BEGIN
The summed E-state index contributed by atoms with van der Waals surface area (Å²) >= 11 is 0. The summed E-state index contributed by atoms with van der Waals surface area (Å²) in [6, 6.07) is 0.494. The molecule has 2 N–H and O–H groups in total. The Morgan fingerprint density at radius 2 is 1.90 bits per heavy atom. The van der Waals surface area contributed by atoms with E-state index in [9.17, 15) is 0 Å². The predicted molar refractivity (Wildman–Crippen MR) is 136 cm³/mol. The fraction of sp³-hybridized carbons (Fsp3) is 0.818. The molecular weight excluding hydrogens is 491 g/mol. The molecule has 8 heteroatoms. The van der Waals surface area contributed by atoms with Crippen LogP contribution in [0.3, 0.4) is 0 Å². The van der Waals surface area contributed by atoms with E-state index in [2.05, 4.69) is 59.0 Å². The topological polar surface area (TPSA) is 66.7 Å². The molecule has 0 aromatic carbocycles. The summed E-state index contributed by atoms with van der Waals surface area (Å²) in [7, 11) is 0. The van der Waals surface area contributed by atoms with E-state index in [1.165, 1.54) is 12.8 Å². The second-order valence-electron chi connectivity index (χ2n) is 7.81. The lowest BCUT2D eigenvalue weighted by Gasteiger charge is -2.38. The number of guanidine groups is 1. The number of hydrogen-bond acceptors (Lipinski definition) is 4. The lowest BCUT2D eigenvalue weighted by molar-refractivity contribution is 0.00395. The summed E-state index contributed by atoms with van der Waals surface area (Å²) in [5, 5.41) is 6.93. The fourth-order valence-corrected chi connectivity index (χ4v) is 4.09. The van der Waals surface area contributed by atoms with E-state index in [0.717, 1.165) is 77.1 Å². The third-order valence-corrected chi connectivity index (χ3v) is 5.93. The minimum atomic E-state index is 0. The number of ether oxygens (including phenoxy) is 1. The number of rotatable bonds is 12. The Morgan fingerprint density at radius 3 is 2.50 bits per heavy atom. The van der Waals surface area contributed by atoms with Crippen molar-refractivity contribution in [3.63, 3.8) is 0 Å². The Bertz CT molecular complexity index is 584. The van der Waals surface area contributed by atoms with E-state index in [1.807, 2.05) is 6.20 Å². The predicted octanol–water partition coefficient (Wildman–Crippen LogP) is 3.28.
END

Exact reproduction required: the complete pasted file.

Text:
The summed E-state index contributed by atoms with van der Waals surface area (Å²) >= 11 is 0. The summed E-state index contributed by atoms with van der Waals surface area (Å²) in [6, 6.07) is 0.494. The molecule has 2 N–H and O–H groups in total. The Morgan fingerprint density at radius 2 is 1.90 bits per heavy atom. The van der Waals surface area contributed by atoms with E-state index in [9.17, 15) is 0 Å². The predicted molar refractivity (Wildman–Crippen MR) is 136 cm³/mol. The fraction of sp³-hybridized carbons (Fsp3) is 0.818. The molecular weight excluding hydrogens is 491 g/mol. The molecule has 8 heteroatoms. The van der Waals surface area contributed by atoms with Crippen LogP contribution in [0.3, 0.4) is 0 Å². The van der Waals surface area contributed by atoms with E-state index in [2.05, 4.69) is 59.0 Å². The topological polar surface area (TPSA) is 66.7 Å². The molecule has 0 aromatic carbocycles. The summed E-state index contributed by atoms with van der Waals surface area (Å²) in [7, 11) is 0. The van der Waals surface area contributed by atoms with E-state index in [1.165, 1.54) is 12.8 Å². The second-order valence-electron chi connectivity index (χ2n) is 7.81. The lowest BCUT2D eigenvalue weighted by Gasteiger charge is -2.38. The number of guanidine groups is 1. The number of hydrogen-bond acceptors (Lipinski definition) is 4. The lowest BCUT2D eigenvalue weighted by molar-refractivity contribution is 0.00395. The summed E-state index contributed by atoms with van der Waals surface area (Å²) in [5, 5.41) is 6.93. The fourth-order valence-corrected chi connectivity index (χ4v) is 4.09. The van der Waals surface area contributed by atoms with E-state index in [0.717, 1.165) is 77.1 Å². The third-order valence-corrected chi connectivity index (χ3v) is 5.93. The minimum atomic E-state index is 0. The number of ether oxygens (including phenoxy) is 1. The number of rotatable bonds is 12. The Morgan fingerprint density at radius 3 is 2.50 bits per heavy atom. The van der Waals surface area contributed by atoms with Crippen molar-refractivity contribution in [3.63, 3.8) is 0 Å². The Bertz CT molecular complexity index is 584. The van der Waals surface area contributed by atoms with E-state index in [1.807, 2.05) is 6.20 Å². The predicted octanol–water partition coefficient (Wildman–Crippen LogP) is 3.28.